The Missouri Public Defender Commission could decide as soon as Friday whether to direct all state public defender offices to refuse any new cases.
Exercising what the commission has called the “nuclear option” keeps the spotlight on Missouri’s indigent legal defense system. The system was found to be on the “verge of collapse” in a 2005 study and described as in “crisis mode” by the Senate Interim Committee on the Missouri State Public Defender System in a report released in late January.
Refusing to accept new cases is one of several options proposed to address the public defender system’s “caseload crisis,” said the commission’s chairwoman, Loramel Shurtleff, a resident of Columbia and a retired private attorney.
The average caseload for Missouri public defenders is now 289, well above the 235 mixed-case load limit set by then-Gov. John Ashcroft in 1989.
“With an extraordinarily heavy load, a public defender simply doesn’t have the time to effectively handle cases,” Shurtleff said. “Something has to be done to alleviate that pressure.”
What can be done is not yet entirely clear, she said, and Friday will be the first time that the seven-member commission will review recommendations made by the Spangenburg Group, which conducted the 2005 study, the Senate committee and the Commission’s subcommittee on caseload crisis.
Directing public defenders to refuse new cases would at least help public defenders return to the Ashcroft standard, but it also leaves several questions unanswered, said Cathy Kelly, spokeswoman for the Missouri State Public Defender System. It is not clear who would handle the cases that these lawyers refuse, Kelly said.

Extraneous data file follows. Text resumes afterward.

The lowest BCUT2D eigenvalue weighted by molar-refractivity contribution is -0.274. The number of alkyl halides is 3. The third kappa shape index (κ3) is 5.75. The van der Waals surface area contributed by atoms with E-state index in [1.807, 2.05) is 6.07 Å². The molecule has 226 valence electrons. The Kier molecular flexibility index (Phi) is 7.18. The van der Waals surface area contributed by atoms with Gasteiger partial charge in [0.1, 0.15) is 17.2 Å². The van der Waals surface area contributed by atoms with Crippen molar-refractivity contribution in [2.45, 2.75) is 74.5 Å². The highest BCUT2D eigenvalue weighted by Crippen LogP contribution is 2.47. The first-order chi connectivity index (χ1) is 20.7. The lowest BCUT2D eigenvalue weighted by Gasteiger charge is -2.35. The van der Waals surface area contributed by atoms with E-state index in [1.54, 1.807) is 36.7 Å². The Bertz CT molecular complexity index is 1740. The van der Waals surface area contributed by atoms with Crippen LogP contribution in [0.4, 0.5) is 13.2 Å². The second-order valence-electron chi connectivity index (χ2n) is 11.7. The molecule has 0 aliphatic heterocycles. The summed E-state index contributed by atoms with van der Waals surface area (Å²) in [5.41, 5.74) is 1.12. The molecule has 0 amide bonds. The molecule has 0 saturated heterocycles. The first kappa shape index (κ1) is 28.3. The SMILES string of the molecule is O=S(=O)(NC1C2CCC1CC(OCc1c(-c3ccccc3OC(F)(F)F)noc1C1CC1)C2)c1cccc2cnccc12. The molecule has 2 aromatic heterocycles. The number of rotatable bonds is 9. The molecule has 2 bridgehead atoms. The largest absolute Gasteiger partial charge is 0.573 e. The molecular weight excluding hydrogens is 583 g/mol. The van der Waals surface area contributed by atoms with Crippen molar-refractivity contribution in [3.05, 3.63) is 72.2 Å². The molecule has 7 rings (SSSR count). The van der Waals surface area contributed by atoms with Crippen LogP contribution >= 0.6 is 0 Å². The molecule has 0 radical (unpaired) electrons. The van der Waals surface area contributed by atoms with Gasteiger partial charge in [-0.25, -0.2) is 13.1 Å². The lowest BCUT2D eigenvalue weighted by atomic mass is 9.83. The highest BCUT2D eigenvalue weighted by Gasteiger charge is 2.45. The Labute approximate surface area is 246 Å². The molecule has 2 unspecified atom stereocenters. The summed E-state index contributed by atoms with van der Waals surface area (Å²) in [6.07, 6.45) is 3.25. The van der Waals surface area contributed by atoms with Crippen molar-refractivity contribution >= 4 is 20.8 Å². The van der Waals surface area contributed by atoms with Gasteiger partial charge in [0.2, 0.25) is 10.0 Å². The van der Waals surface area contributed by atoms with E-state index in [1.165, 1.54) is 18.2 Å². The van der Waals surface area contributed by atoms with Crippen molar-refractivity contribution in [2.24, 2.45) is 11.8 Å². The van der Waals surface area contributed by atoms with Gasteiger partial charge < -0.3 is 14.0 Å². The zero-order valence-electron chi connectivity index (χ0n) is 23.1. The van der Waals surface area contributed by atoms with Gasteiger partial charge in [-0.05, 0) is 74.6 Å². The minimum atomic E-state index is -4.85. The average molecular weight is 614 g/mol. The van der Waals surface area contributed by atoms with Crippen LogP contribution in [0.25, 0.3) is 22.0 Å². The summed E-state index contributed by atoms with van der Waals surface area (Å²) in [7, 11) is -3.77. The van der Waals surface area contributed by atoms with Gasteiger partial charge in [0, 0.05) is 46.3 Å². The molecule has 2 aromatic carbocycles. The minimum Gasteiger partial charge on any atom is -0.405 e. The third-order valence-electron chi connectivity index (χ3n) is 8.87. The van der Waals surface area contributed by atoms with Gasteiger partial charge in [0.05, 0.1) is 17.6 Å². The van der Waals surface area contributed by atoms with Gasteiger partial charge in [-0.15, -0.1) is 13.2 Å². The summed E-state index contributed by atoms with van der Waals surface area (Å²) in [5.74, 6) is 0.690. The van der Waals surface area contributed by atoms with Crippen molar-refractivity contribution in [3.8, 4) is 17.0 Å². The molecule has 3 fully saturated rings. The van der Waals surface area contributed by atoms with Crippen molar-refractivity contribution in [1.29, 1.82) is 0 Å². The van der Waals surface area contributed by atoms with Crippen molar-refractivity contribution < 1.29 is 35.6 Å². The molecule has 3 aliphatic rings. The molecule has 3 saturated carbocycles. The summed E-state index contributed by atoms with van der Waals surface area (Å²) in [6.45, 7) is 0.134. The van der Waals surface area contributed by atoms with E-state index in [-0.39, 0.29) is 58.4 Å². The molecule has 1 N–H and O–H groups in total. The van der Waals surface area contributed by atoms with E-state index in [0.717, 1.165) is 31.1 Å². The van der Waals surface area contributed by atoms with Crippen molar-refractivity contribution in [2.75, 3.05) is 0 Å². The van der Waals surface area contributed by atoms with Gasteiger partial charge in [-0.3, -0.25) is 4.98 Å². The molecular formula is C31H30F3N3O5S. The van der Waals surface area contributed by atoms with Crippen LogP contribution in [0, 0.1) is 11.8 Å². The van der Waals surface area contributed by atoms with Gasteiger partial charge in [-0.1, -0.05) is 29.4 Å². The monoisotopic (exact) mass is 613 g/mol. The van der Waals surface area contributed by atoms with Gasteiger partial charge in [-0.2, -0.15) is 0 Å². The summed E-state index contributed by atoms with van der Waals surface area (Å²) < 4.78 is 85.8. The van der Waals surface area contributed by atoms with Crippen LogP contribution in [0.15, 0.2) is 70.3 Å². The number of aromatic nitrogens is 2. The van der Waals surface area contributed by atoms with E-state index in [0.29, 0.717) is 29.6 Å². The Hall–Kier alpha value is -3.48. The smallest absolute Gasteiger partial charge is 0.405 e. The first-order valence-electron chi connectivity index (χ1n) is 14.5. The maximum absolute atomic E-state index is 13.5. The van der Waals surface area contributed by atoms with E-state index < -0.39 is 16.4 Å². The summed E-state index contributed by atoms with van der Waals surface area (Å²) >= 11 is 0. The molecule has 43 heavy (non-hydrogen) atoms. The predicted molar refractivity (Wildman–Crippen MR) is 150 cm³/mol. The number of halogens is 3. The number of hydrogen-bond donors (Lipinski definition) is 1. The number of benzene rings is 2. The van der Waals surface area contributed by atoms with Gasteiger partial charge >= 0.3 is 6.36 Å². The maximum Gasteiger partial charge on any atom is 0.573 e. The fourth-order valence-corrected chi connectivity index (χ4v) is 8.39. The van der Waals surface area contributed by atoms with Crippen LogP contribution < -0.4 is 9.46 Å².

“That is why it is being called the nuclear option,” she said. “No one knows the fallout of this. There is no statutory safety valve built in. There is no schema to address that issue.”
One of the recommendations made in January by the Senate Interim Committee was to contract misdemeanor cases to private attorneys. Such cases account for about 50 percent of an average public defender’s caseload, according to the 2006 Public Defender System’s annual report.
Shurtleff said the committee’s suggestion is one of the alternatives that could be looked at on Friday. She also said she thinks Missouri is a “ways away from the nuclear option.”
“Before that determination is ever made, it has to be carefully considered,” she said. “There has to be more work done.”
No one could be reached for comment on Monday at the Boone County Public Defender’s Office.